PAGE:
The six days that he spent over at mine passed quickly.  Of course it was great to spend some time with a friend I don’t see all that often, but his presence was the impetus for some good times with friends that I wouldn’t likely have enjoyed otherwise.  My midweeks can be a bit tame and anything that makes them even somewhat memorable is much appreciated.  I’m sure some of these same faces will pile into a car and visit him a few months on down the road.

Chicagoland Camping Action

Recently a longtime Japanese friend and fraternity brother made a return to the states to start grad school.  Aside from those of us who went over to Japan and saw him there, this was the first time that most people were going to see him in nearly four years.  While Kei provided the impetus, getting people excited about gathering together for some quality bro time was not a hard sell.  I did a little research online, and in the end decided that a KOA Kampground 45 minutes away was our best bet.  Kei and I did some shopping beforehand to meet the meat mandate.

food We caravanned on over and despite our best efforts could not manage to portray a group of mild-mannered men.  I don’t think we did anything wrong, but they just assumed that a bunch of young adults were bound to be trouble.  To be fair though, why else would we go to some campground for a single night…?  They insisted rather obnoxiously that it wasn’t a party campground; we of course had no intention of engaging in disruptively rambunctious behavior.  I had reserved us some cabins, which meant that we didn’t need to mess around with tents and had all the facilities set up and awaiting our arrival.

No one wanted to stand at the helm of the grill, so I shouldered the burden.  This is a culinary medium that I’ve only rarely done well, and it’ll take a lot more practice before I’m properly seasoned.  Once I got the coals lit, the call came in to go pick up a late arrival at the train station.  I had to forfeit the task to a bunch of fools who squandered the perfectly tuned heat of the grill and left me with a bin of soot by the time of my return.  I tried to salvage it by feeding in a few more coals, but eventually gave up and had to start from scratch.  These were a bit slower to take, but I with hookah tongs in hand tweezed and turned the meat to perfection.  Abe mustered mustard.

10443083_10204007681612253_5969977017320626688_oOnce all had supped their fill, we spent the rest of the evening simply reveling in each other’s company.  There were some of our Chicago based friends not of the fraternity that came and brought a much needed gender balance to the event too.  We had some pong and horseshoes going, and I must admit that once gathered together we are quite an interesting bunch.  Conversations carried easily, but we suspended them briefly to take some group photos at the behest of honorable Kei.  We are all very respectful of his culture.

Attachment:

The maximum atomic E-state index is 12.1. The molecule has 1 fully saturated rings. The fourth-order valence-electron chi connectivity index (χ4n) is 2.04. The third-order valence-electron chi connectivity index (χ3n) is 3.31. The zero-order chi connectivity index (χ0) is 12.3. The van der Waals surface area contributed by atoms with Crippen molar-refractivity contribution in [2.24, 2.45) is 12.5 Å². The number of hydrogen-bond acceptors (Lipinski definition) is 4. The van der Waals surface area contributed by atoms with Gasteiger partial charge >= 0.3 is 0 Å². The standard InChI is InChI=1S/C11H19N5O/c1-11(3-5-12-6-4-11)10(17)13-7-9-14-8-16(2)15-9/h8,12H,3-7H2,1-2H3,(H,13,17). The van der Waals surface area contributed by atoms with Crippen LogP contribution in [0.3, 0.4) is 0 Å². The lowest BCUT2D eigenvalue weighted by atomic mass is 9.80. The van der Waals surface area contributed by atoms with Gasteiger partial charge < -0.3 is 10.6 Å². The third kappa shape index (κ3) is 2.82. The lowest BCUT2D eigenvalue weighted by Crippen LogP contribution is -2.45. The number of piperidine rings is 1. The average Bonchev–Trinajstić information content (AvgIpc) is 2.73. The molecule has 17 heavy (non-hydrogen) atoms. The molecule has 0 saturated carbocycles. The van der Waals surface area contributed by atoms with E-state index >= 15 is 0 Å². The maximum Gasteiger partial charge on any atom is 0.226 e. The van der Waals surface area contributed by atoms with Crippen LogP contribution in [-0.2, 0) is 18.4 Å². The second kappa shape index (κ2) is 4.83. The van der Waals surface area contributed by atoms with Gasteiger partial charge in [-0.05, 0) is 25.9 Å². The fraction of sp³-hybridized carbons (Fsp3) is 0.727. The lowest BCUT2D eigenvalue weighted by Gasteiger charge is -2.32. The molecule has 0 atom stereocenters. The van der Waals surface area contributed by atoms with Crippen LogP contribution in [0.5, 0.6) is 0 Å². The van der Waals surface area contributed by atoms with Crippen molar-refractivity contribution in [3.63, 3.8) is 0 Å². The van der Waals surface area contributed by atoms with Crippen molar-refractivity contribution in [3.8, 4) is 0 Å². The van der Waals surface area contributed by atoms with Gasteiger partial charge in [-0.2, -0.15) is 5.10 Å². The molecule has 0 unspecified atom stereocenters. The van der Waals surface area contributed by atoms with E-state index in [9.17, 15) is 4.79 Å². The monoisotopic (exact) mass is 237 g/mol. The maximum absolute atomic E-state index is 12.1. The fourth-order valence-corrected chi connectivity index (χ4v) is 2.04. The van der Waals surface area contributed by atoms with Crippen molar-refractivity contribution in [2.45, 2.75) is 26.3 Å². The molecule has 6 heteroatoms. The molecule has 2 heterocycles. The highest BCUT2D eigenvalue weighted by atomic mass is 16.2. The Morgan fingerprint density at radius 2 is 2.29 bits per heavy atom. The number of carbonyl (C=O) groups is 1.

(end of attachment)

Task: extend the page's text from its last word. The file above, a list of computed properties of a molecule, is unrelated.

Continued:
10457673_10204007686532376_3649315539333783500_oTime marched on and the only things that really changed were the levels of ambient light and our volume.  We tried not to flout the warning given by one of the workers, and in the end all made it to bed without causing any [known] issues for our neighbors.  At the very least no one complained.  The next morning we cleaned up what was a surprisingly small mess and got ourselves right back on the road to return to our real lives.  One review described it as ‘the best post-graduation event thus far’, which I as host felt pretty good about.  My sincere thanks go to all that made an investment of their time and money, I trust it was worth both your while and repeating.


Traverse City Escape

With my weekend extended a bit by Memorial Day, joining my family up at our Traverse City cottage on tranquil Arbutus Lake was in the cards.  I hadn’t been up there for nearly four years thanks to my taking residence in Japan, but to go as a complete family meant it would probably be a good time.  We piled into the Subaru and hit the road.  Thanks to a highway extension, the drive took a bit less time than I remembered.  Once arrived, we all settled into a sunny, yet chill-filled afternoon.  The dock was not out yet, so kindly suspend your disbelief.


Most of our day to day plans were unplanned, and I was very satisfied with this.  I showed up with no real agenda, just a desire to laze about and relive a few of those things from days past.  It’s incredible how little things up there have changed.  As is always the case with our family trips, the cribbage board comes along.  There were a couple rounds of Euchre that took place too, but getting four people keen on it wasn’t always as easy as getting just the one necessary for cribbage.  I think I had winning record through the weekend, but this shot was from what went on to be Parker’s 3rd consecutive thrashing.

cribbage action

One of the big happenings that weekend was the Bay Shore Marathon, which Tiffany was going to be taking part in.  It was her first one, so of course we all needed to be there and support.  It did involve us all getting up a little bit earlier than was preferable, but again the skies were clear and the day plenty warm.  There were a couple of spots along the course where we could bus to and cheer for those passingby.  Of course, it wouldn’t have been right to do so without the assistance of some uplifting placards.  Mother outdid herself.  On the left is the Boston qualifying finisher.  Well done Whipper Lips.

runnnnnnnning!As an additional observation, Traverse City’s famous cherry orchards were abloom, which I enjoyed.  I probably wouldn’t have really cared about them the last time I was at the cottage, but thanks to my time in Japan and all their sakura culture, I’ve developed a bit of an appreciation for them.  I’m used to pink, but these white ones we no less a sign of spring.


There were a number of tasks to be dutifully done up there to get it ready for the new year.  One that I enjoyed a little bit was getting up on the garage to sweep off the autumn debris, but the real work was to take place at the water’s edge.  For the first time ever, my generation was summoned to take part in the ceremony of the dock.  Usually I would let the ‘adults’ do this and then reap the fruits of their labor, but alas my time had come to slosh through the muck.  The whole process was pretty painless and we probably had it wrapped up within a half hour or so.  Wader Joe and Brick Slingin’ Bus paused a moment to revel in the masculinity of this process.